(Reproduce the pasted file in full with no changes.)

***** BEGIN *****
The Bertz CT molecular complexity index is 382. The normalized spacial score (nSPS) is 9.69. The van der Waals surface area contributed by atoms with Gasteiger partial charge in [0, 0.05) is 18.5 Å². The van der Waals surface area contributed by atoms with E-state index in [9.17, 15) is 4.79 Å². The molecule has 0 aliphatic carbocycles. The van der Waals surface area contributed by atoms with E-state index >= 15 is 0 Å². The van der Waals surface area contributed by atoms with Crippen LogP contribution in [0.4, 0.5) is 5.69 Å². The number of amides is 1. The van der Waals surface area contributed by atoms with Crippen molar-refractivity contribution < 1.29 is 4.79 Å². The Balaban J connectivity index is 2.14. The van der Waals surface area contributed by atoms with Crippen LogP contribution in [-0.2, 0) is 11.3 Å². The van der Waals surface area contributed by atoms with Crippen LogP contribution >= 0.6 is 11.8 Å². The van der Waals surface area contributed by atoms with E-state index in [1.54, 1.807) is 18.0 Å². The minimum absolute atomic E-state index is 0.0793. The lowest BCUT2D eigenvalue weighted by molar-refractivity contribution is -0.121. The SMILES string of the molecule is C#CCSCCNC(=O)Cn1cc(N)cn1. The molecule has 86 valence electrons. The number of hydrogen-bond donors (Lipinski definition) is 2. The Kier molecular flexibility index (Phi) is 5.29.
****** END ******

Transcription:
The Bertz CT molecular complexity index is 382. The normalized spacial score (nSPS) is 9.69. The van der Waals surface area contributed by atoms with Gasteiger partial charge in [0, 0.05) is 18.5 Å². The van der Waals surface area contributed by atoms with E-state index in [9.17, 15) is 4.79 Å². The molecule has 0 aliphatic carbocycles. The van der Waals surface area contributed by atoms with E-state index >= 15 is 0 Å². The van der Waals surface area contributed by atoms with Crippen LogP contribution in [0.4, 0.5) is 5.69 Å². The number of amides is 1. The van der Waals surface area contributed by atoms with Crippen molar-refractivity contribution < 1.29 is 4.79 Å². The Balaban J connectivity index is 2.14. The van der Waals surface area contributed by atoms with Crippen LogP contribution in [-0.2, 0) is 11.3 Å². The van der Waals surface area contributed by atoms with Crippen LogP contribution >= 0.6 is 11.8 Å². The van der Waals surface area contributed by atoms with E-state index in [1.54, 1.807) is 18.0 Å². The minimum absolute atomic E-state index is 0.0793. The lowest BCUT2D eigenvalue weighted by molar-refractivity contribution is -0.121. The SMILES string of the molecule is C#CCSCCNC(=O)Cn1cc(N)cn1. The molecule has 86 valence electrons. The number of hydrogen-bond donors (Lipinski definition) is 2. The Kier molecular flexibility index (Phi) is 5.29.